Updated: Nov 9, 2022
By Journey Artis
Ida B. Wells was born in Mississippi on July 16, 1862. She was born into slavery. However, she was freed by the Emancipation Proclamation during the Civil War. At sixteen, she lost both of her parents and younger brother to the Yellow Fever Epidemic. As a result, she went to work to keep the rest of her family together, and after moving with her siblings to Memphis, Tennessee, she found better pay working as a teacher. This is one of many admirable acts of Wells because, while dealing with family tragedy, she was able to assume the responsibility of providing for herself and her family during dark times.
Soon after, she co-owned and wrote for the Memphis Free Speech and Headlight newspaper, where her reports discussed racial inequality and segregation. In the 1890s, she wrote about lynchings in the United States in articles and through her pamphlet of arguments titled, Southern Horrors: Lynch Law in all its Phases, which investigated the claims of White Americans, which were that lynchings were reserved for Black criminals. Wells described lynching as “The barbaric practice of whites whose purpose was to intimidate and oppress African Americans.” Many enraged whites destroyed her newspaper office and presses because her reporting, investigations, and writing were published in nationally Black-owned newspapers.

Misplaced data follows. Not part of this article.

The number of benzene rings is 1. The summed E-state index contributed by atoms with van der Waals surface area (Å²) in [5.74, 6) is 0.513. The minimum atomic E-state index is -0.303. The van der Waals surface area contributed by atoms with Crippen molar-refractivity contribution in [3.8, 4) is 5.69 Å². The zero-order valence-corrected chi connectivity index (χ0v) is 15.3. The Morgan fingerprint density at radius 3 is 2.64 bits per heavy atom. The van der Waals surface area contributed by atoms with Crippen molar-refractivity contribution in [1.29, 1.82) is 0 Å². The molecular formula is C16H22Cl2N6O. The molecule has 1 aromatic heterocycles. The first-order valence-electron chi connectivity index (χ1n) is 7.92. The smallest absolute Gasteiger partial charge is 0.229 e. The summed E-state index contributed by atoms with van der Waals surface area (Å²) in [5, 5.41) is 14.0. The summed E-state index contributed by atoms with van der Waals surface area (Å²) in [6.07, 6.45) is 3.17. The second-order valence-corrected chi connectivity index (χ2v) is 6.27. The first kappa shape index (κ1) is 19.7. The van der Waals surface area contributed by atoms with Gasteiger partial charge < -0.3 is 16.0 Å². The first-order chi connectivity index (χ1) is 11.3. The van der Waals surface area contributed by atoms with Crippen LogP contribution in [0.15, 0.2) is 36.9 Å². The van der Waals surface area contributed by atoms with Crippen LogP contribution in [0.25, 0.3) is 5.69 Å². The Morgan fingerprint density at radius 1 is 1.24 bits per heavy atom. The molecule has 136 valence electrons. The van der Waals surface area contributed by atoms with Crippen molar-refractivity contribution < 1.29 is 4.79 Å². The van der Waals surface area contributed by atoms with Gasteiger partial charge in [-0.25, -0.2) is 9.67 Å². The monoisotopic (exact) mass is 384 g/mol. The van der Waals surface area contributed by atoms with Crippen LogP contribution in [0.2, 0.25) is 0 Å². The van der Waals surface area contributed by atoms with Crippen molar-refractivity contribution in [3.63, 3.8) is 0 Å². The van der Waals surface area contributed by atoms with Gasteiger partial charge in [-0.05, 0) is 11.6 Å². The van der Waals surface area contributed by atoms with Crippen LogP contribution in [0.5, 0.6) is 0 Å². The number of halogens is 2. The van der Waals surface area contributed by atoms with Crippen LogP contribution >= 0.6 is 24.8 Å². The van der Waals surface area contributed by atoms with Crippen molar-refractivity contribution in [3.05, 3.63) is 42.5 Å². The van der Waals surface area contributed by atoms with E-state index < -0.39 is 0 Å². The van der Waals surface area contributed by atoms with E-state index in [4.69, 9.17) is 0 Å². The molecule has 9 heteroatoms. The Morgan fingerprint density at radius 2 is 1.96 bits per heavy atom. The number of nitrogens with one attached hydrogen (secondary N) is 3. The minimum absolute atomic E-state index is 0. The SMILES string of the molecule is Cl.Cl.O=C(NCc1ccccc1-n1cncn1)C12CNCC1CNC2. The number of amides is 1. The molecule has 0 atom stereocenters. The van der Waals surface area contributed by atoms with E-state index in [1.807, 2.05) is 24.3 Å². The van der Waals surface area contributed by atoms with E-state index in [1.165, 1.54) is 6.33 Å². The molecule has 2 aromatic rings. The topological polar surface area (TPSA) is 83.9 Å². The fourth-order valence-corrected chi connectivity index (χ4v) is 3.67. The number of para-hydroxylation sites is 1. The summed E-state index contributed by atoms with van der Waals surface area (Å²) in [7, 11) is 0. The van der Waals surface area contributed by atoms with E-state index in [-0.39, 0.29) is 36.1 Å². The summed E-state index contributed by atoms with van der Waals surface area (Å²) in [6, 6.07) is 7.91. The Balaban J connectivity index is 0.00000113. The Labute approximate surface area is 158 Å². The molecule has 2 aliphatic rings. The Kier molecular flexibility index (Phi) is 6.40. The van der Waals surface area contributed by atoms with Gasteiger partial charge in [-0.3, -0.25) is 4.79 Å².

Due to the continuous threats that she got, Wells moved from Memphis to Chicago, where she continued her work, consisting of work writing, speaking, and organizing for Civil Rights and the Women’s Suffrage Movement. Additionally, she established multiple women’s organizations that were quite notable. She was also a very persuasive and proficient speaker who went on lecture tours nationally and internationally. Furthermore, she was also one of the NAACP founders (National Association For The Advancement of Colored People). On March 25, 1931, Ida B. Wells died due to Kidney Disease, leaving behind one of the largest legacies in African American history.
Around fifty years after her death, she was honored with a Pulitzer Prize Special Citation for reporting on the horrific violence that lynching was against the African-American community during her era. Ida B. Wells had many obstacles to face both in and out of her community. This was because of the hostilities whites held against African Americans. Many people she worked with, regardless of their race, did not approve of or were in a state of ambivalence about women being in leadership roles. However, Wells did not let this stop her or the work she believed in. Once quoting, “The only way to right wrongs is to turn the light of truth on them.” Showing how determined she was to shed light on the injustices both African-Americans and women faced. Her determination, courage, and bravery are commendable, and Ida B. Wells deserves so much recognition for her work towards change!